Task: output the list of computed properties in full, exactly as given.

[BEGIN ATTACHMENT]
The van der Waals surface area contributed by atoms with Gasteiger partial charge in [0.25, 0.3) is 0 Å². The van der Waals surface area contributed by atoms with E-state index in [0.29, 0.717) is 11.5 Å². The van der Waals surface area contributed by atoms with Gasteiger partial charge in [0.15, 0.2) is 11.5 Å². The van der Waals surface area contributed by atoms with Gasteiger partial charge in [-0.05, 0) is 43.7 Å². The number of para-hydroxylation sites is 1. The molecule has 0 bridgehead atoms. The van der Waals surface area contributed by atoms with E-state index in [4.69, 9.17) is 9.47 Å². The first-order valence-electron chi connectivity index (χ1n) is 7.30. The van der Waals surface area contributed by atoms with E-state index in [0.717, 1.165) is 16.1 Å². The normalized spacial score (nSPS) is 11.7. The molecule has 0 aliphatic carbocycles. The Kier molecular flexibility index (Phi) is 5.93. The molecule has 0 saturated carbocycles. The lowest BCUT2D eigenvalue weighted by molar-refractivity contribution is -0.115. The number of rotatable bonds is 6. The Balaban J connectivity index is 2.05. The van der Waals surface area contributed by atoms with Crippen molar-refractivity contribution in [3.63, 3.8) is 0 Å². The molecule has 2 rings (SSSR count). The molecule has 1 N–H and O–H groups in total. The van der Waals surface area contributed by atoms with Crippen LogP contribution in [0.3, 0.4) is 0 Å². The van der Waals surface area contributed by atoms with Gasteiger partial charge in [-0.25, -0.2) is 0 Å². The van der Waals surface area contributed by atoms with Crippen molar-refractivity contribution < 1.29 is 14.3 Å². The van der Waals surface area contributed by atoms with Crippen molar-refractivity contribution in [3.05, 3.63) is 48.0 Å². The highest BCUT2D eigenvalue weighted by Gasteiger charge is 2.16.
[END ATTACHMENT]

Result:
The van der Waals surface area contributed by atoms with Gasteiger partial charge in [0.25, 0.3) is 0 Å². The van der Waals surface area contributed by atoms with E-state index in [0.29, 0.717) is 11.5 Å². The van der Waals surface area contributed by atoms with Gasteiger partial charge in [0.15, 0.2) is 11.5 Å². The van der Waals surface area contributed by atoms with Gasteiger partial charge in [-0.05, 0) is 43.7 Å². The number of para-hydroxylation sites is 1. The molecule has 0 bridgehead atoms. The van der Waals surface area contributed by atoms with E-state index in [4.69, 9.17) is 9.47 Å². The first-order valence-electron chi connectivity index (χ1n) is 7.30. The van der Waals surface area contributed by atoms with E-state index in [0.717, 1.165) is 16.1 Å². The normalized spacial score (nSPS) is 11.7. The molecule has 0 aliphatic carbocycles. The Kier molecular flexibility index (Phi) is 5.93. The molecule has 0 saturated carbocycles. The lowest BCUT2D eigenvalue weighted by molar-refractivity contribution is -0.115. The number of rotatable bonds is 6. The Balaban J connectivity index is 2.05. The van der Waals surface area contributed by atoms with Crippen molar-refractivity contribution in [3.63, 3.8) is 0 Å². The molecule has 2 rings (SSSR count). The molecule has 1 N–H and O–H groups in total. The van der Waals surface area contributed by atoms with Crippen LogP contribution in [0.3, 0.4) is 0 Å². The van der Waals surface area contributed by atoms with Gasteiger partial charge in [-0.25, -0.2) is 0 Å². The van der Waals surface area contributed by atoms with Crippen molar-refractivity contribution < 1.29 is 14.3 Å². The van der Waals surface area contributed by atoms with Crippen molar-refractivity contribution in [3.05, 3.63) is 48.0 Å². The highest BCUT2D eigenvalue weighted by Gasteiger charge is 2.16.